Today, military conflicts draw our attention to the fragility of cultural heritage. This paper will look back to consider the impact of WWII on Italian Renaissance art, focusing on the vulnerability of wall-paintings, which were damaged when buildings were struck. It will discuss not only remarkable rescues from the ruins, but also how restoration ethics dictated that scars of war remain visible, thereby affecting the aesthetics of paintings for years to come.
Professor Cathleen Hoeniger received her BA and MA from the University of Toronto and her PhD from Princeton. She is Professor of Art History at Queen’s University where she works on Italian Renaissance painting, the history of art conservation and heritage preservation. She has published two books with Cambridge UP, most recently, The Afterlife of Raphael’s Paintings (2011).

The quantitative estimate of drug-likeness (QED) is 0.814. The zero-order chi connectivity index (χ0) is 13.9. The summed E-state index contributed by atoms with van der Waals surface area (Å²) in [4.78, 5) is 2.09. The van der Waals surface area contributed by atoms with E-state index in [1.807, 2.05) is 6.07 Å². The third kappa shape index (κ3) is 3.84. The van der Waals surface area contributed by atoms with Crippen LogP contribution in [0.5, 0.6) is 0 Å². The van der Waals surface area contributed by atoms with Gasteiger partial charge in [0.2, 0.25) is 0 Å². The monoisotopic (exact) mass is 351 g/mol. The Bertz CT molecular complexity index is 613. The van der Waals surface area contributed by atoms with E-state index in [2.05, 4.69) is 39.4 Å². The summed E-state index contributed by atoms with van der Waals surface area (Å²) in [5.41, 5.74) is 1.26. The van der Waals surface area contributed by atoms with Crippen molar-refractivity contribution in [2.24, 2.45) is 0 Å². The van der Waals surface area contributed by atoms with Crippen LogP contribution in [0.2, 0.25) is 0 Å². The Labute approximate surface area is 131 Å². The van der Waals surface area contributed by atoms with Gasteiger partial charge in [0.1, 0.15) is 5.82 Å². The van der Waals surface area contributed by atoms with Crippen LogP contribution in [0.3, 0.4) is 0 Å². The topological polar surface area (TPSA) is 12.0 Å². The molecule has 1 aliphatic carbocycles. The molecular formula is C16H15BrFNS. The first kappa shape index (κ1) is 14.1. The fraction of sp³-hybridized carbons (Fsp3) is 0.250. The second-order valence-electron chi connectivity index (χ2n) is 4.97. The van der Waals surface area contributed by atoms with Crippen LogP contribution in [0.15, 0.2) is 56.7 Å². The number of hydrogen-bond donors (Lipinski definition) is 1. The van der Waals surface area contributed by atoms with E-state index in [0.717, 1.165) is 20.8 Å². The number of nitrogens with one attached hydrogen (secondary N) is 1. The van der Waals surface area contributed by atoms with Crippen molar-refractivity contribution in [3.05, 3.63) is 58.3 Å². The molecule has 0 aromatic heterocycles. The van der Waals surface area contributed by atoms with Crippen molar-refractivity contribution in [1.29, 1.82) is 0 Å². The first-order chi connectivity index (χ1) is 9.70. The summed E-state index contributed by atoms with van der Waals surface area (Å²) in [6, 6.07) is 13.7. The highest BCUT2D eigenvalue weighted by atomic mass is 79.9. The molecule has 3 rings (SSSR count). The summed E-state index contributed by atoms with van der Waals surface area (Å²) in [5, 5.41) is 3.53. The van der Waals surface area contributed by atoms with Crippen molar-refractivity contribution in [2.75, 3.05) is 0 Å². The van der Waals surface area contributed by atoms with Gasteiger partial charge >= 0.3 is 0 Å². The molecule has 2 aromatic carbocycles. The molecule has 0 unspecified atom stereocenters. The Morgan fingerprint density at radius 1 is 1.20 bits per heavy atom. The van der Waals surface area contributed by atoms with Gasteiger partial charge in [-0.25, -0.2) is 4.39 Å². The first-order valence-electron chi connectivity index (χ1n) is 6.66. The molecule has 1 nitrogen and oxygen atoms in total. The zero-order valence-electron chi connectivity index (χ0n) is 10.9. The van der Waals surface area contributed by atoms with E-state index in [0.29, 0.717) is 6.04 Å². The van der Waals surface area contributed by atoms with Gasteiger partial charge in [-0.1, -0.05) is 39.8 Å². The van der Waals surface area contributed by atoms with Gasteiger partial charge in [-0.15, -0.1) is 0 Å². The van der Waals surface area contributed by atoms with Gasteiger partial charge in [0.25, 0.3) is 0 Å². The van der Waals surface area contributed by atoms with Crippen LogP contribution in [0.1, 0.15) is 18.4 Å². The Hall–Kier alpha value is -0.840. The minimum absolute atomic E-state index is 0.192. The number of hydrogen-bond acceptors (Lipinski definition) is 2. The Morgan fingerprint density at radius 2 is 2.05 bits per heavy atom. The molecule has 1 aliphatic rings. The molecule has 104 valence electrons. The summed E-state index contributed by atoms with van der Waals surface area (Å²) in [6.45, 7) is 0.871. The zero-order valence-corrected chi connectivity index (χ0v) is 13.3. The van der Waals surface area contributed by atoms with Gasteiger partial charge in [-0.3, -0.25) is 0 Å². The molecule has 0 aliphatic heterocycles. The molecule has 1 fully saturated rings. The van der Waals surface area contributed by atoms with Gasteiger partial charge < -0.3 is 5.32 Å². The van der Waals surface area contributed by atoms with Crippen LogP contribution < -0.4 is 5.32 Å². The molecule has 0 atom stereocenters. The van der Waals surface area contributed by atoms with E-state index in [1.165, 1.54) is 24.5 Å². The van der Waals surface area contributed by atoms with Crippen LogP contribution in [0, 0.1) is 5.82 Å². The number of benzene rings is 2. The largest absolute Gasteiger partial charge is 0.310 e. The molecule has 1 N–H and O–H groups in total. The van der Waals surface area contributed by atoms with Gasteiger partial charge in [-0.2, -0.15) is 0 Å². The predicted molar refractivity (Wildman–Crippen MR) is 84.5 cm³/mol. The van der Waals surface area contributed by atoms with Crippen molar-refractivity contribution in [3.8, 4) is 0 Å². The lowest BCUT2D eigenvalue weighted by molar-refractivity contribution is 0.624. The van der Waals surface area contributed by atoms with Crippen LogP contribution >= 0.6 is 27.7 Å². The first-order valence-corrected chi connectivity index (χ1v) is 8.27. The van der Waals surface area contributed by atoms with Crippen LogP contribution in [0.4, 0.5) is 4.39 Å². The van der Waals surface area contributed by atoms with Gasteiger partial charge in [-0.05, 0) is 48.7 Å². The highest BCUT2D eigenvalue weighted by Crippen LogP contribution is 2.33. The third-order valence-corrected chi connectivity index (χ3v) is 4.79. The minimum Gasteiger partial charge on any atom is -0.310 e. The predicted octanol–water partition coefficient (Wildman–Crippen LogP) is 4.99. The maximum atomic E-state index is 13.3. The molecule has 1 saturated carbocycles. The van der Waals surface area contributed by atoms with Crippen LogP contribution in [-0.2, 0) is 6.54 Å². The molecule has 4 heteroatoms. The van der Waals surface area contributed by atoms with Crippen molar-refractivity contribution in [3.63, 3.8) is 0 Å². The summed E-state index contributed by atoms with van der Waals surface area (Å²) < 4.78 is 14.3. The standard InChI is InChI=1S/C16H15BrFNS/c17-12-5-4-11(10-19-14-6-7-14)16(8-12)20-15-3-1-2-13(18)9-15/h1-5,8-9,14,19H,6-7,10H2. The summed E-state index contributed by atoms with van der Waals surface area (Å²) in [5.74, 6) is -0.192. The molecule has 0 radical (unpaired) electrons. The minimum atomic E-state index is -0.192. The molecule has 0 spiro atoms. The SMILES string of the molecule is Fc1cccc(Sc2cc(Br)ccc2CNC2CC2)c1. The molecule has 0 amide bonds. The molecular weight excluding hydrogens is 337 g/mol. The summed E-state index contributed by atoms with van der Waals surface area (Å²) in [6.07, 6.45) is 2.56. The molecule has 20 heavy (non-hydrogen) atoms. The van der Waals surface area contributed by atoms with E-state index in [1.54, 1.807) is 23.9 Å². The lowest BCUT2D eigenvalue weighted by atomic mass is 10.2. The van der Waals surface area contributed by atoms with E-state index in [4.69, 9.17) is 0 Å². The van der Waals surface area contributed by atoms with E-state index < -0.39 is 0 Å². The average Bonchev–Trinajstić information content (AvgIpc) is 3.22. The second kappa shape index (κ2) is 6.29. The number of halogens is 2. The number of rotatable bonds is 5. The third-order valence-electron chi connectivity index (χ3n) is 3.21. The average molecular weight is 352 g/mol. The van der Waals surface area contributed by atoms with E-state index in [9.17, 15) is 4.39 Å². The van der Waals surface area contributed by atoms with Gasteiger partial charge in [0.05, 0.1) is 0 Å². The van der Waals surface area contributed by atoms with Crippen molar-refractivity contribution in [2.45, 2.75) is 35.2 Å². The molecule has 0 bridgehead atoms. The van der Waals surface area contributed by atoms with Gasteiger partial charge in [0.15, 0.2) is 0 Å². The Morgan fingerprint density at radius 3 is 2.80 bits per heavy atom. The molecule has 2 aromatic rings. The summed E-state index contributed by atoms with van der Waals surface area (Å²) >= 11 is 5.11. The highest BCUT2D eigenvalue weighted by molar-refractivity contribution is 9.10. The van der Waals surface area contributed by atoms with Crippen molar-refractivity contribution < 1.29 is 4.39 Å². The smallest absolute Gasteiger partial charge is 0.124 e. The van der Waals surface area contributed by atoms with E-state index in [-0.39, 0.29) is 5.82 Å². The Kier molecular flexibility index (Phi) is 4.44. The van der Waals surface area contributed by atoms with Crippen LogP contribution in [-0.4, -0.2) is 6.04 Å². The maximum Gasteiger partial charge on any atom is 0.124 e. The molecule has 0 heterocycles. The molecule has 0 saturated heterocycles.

The Fifty-Fourth Season of the
TORONTO RENAISSANCE AND REFORMATION COLLOQUIUM
Founded by Natalie Zemon Davis and James K. McConica in 1964